You know what I think is funny, that one second you can feel so secure and then one moment later, poof, it disappears. I hadn’t really felt that until one minute I’m getting strapped in a harness almost ready to fly, to be in my happy place, and the next minute I’m packing my things from my theater dressing room, never to return. Right before California put over 40 million people into quarantine, I was in a show called ‘Fly’ at the La Jolla Playhouse; a well-known, regional theatre in San Diego. As a local sixteen-year-old professional actress, I was living The Dream; my dream. I was going to the theatre every night, being in rehearsals during the day, and not having to go to school. I would wake up in the morning in my warm soft bed having control over my life, my schedule, and my choices of doing what I adore to do; rather than being ushered around high-school by bells and teachers. Although I did miss my friends, there was this sense of independence I had gained. Being with adults and in a professional environment, I felt a new sense of purpose, and pride in what I was doing probably for the first time in my life.
Prior to the day that Fly closed, we were told in a staff meeting that the La Jolla Playhouse will most likely not close, and we will be able to continue our show. That is why when Danny, a cast member, started reading an email in rehearsal a few days later about how our show was coming to an end, I truly thought he was trying to prank us or tell a really terrible joke. I did not believe it. I did not want to believe it. As Danny continued to read the email his tone became more and more solemn as his voice went lower and lower, and finally started quivering. I could feel all this independence and strength I had gained during the last three months begin slipping away. As my independence slipped away, the tears started coming; I bawled. I had not cried that hard in a very long time as the salty tears rushed down my face wiping away all the work, and all the hours I had put into manufacturing and creating this show. I came to realize, the show, my show, the best show of my life was over.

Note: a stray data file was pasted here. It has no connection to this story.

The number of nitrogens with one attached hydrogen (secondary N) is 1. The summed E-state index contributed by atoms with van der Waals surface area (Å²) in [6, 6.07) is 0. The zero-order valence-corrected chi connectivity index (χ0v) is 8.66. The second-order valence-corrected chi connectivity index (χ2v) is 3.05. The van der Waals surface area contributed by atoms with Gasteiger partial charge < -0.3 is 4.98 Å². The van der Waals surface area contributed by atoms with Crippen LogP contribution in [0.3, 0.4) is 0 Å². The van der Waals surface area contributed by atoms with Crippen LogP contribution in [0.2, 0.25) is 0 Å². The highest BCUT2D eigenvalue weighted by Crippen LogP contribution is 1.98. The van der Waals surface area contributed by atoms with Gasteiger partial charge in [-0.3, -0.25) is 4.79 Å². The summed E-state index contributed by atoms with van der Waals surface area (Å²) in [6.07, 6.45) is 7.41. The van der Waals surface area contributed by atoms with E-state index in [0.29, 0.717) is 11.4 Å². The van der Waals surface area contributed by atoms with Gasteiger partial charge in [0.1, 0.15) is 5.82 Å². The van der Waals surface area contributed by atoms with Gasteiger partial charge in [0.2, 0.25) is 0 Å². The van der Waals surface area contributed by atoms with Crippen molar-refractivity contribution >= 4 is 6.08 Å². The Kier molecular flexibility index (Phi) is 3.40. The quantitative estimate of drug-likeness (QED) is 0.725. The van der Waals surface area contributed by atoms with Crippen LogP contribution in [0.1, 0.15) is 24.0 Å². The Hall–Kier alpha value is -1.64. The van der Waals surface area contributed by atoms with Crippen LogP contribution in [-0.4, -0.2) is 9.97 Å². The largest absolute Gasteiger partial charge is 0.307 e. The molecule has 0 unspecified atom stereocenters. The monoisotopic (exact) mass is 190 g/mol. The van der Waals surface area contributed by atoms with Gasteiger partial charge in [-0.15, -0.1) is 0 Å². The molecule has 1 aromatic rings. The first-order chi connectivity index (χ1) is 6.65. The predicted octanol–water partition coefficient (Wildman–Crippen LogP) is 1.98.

I thought about with ‘Fly’ closing, that I would have to return to what I remembered as “normal life”; living in a little box house in the suburbs, surrounded by the same looking houses with people doing the same thing. Little did I know, the life I believed as normal, would not be the life that I was returning to. I would still be living in a little box house in the suburbs, surrounded by the same looking houses with people doing the same thing -- staying inside, literally 24/7.
Recently, on a drive to my grandparent’s house, I passed the theatre where I left so much behind. It was and still is a bittersweet feeling. I think of all the fantastic times I had there, all the new friends and memories I had made. Just thinking about it all makes me so happy. Then this looming feeling of melancholy returns, enveloping my body like a wet cloth. At first, it made me sad, thinking I wasn’t able to finish what I had begun. Then the anger and resentment towards this horrific virus take over; why me, why now, how come the best show of my life so far had to be ripped away from me. Then I inhale and exhale, take a step back. I come to understand that although my life was turned on a dime to despair, I am a mere sideshow to the true trauma being inflicted all over the world to people who do not have a little box house in the suburbs, surrounded by the same looking houses with people during the same thing. This
terrible virus isn’t hurting me, isn’t hurting the ones that I love, but is hurting innocent millions around the world.